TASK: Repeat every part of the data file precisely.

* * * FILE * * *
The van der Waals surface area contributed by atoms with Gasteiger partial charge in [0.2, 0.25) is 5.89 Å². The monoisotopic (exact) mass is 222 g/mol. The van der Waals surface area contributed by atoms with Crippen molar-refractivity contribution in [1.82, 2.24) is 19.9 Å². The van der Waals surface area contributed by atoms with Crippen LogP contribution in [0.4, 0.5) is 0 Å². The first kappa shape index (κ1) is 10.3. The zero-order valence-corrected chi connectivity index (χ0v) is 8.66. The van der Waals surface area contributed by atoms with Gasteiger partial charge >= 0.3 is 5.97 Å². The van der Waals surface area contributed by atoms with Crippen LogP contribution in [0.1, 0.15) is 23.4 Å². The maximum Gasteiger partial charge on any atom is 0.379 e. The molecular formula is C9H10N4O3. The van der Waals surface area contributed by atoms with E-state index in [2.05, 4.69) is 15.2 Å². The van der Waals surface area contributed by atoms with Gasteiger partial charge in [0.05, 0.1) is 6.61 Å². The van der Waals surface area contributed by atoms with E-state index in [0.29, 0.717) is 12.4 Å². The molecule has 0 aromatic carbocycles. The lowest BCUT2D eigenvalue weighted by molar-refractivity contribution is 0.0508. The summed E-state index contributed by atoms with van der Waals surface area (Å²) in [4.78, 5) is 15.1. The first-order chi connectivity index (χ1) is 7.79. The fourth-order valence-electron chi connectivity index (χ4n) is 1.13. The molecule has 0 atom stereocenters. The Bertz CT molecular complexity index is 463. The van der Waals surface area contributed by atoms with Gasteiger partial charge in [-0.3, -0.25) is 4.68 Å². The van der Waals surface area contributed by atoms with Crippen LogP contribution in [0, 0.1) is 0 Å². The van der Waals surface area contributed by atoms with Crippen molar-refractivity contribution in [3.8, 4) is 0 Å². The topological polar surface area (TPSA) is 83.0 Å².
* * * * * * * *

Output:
The van der Waals surface area contributed by atoms with Gasteiger partial charge in [0.2, 0.25) is 5.89 Å². The monoisotopic (exact) mass is 222 g/mol. The van der Waals surface area contributed by atoms with Crippen molar-refractivity contribution in [1.82, 2.24) is 19.9 Å². The van der Waals surface area contributed by atoms with Crippen LogP contribution in [0.4, 0.5) is 0 Å². The first kappa shape index (κ1) is 10.3. The zero-order valence-corrected chi connectivity index (χ0v) is 8.66. The van der Waals surface area contributed by atoms with Gasteiger partial charge >= 0.3 is 5.97 Å². The van der Waals surface area contributed by atoms with Crippen LogP contribution in [0.1, 0.15) is 23.4 Å². The maximum Gasteiger partial charge on any atom is 0.379 e. The molecular formula is C9H10N4O3. The van der Waals surface area contributed by atoms with E-state index in [2.05, 4.69) is 15.2 Å². The van der Waals surface area contributed by atoms with Gasteiger partial charge in [0.05, 0.1) is 6.61 Å². The van der Waals surface area contributed by atoms with E-state index in [0.29, 0.717) is 12.4 Å². The molecule has 0 aromatic carbocycles. The lowest BCUT2D eigenvalue weighted by molar-refractivity contribution is 0.0508. The summed E-state index contributed by atoms with van der Waals surface area (Å²) in [4.78, 5) is 15.1. The first-order chi connectivity index (χ1) is 7.79. The fourth-order valence-electron chi connectivity index (χ4n) is 1.13. The molecule has 0 atom stereocenters. The Bertz CT molecular complexity index is 463. The van der Waals surface area contributed by atoms with Gasteiger partial charge in [-0.3, -0.25) is 4.68 Å². The van der Waals surface area contributed by atoms with Crippen LogP contribution in [0, 0.1) is 0 Å². The van der Waals surface area contributed by atoms with Crippen molar-refractivity contribution in [3.8, 4) is 0 Å². The topological polar surface area (TPSA) is 83.0 Å².